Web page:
History of the Colorado Coalfield Strike of 1913-1914

In the early 1900’s century, the Colorado Rocky Mountains were home to a large number of coal mines and coal mining communities. These mines and mining camps were scattered along the range in predominantly rural environments isolated from the industrial centers that were the primary purchasers of this valuable commodity. The conditions in Colorado coal mines were very unsafe and the wages for the workers were extremely low in comparison with the dangers faced on a daily basis.


The union, the United Mine Workers of America (UMWA), took interest in the conditions of Colorado coal miners and in September 1913 met to discuss a strike against the Colorado Fuel and Iron Company (CF&I). The strikers’ demands included:

 (1) Recognition of the UMWA as the miners’ representative

(2) A 10 percent increase in the tonnage rate for miners and raises in the day wage scale    

(3) An eight-hour day for all classes of labor in and around the coal mines and at the coke ovens

(4) Pay for all dead work

(5) The election of check weighmen in all mines, without interference by company officials

(6) The right to trade in any store and the right to choose their own boarding place and doctor

(7) The enforcement of the Colorado mining laws and the abolition of the notorious and criminal guard system.


When the Colorado Fuel and Iron Company (CF&I) refused to concede to these demands, the United Mine Workers of America called the strike on September 23, 1913.


After the declaration of the strike, the Colorado Fuel and Iron Company evicted striking miners and their families from company owned towns, such as the coal company town Berwind.  The strikers were forced to leave their company homes and move into tent colonies set up by the UMWA.  The UMWA established a total of eight tent colonies along the eastern slope of the Rocky Mountains on land leased for this purpose.  The Ludlow Tent Colony, the largest of the tent colonies, hosted 1,200 people and was the most noted in terms of the violence of the strike.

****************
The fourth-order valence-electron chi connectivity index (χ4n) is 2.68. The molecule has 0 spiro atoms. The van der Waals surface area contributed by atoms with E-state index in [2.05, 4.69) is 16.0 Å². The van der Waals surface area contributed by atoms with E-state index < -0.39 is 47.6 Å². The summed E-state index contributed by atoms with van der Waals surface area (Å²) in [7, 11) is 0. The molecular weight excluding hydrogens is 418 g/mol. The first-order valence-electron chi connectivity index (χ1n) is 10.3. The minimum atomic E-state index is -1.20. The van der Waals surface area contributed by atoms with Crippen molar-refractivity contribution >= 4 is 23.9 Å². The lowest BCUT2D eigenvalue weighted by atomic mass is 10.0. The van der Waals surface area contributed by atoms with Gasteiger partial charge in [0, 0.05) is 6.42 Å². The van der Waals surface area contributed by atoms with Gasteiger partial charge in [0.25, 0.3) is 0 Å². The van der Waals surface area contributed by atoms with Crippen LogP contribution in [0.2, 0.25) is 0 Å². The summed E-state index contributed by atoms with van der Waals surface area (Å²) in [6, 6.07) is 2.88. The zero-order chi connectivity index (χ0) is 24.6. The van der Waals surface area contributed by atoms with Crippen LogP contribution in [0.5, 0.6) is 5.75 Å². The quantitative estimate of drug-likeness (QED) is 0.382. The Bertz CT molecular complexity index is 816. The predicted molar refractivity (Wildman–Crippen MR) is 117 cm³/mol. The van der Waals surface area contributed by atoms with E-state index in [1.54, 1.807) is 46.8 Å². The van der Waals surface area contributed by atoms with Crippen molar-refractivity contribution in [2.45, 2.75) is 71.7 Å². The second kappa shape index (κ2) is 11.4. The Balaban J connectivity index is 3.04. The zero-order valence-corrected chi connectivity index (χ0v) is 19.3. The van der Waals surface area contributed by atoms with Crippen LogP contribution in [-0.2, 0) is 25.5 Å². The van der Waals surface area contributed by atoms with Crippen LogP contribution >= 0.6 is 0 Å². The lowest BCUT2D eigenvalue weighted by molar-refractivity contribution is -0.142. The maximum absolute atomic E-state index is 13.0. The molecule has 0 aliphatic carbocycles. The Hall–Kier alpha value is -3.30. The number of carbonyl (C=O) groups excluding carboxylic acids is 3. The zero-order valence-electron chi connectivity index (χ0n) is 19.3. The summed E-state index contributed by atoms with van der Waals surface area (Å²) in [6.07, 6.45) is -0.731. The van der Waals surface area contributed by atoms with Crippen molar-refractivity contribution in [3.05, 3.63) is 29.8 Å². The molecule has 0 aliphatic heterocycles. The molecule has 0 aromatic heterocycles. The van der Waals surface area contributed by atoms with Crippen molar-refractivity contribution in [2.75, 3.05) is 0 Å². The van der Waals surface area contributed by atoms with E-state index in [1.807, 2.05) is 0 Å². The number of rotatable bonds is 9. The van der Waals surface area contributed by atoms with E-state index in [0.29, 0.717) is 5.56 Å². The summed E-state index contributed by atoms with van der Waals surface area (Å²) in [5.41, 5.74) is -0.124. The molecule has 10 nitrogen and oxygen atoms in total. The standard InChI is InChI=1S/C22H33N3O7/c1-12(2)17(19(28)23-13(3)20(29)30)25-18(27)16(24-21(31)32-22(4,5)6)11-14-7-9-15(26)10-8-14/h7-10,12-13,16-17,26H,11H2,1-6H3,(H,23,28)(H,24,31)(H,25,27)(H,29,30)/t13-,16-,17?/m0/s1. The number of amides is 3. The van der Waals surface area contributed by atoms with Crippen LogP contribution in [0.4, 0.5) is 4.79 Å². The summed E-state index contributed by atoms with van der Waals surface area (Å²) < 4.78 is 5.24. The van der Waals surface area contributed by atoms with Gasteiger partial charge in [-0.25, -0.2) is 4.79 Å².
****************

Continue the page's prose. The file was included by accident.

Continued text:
The strikers and their families established schools, churches, and a variety of other services in the tent colonies to meet the needs of daily life while they awaited the resolution of the strike.  Violent conflicts between the strikers and the Colorado National Guard were frequent, causing the tension between these two entities to escalate.  Almost eight months after the UMWA and the strikers established the Ludlow Tent Colony, the Ludlow Massacre occurred on April 20, 1913. 

After a day filled with gunfire, exchanged between the striking miners and the Colorado National Guard, the colony was set on fire leaving dead twenty five people. The strikers and the UMWA rebuilt the Ludlow Tent Colony, and the strike continued until the UMWA called it off in December 1914 due to lack of funds. The Ludlow Massacre brought national attention to the conditions of the coal miners, as well as set the stage for future archaeological investigations of the remains of the people living there. 

For a timeline of the events of the Colorado Coalfield Strike, click here:
http://www.du.edu/ludlow/timeline_000.html

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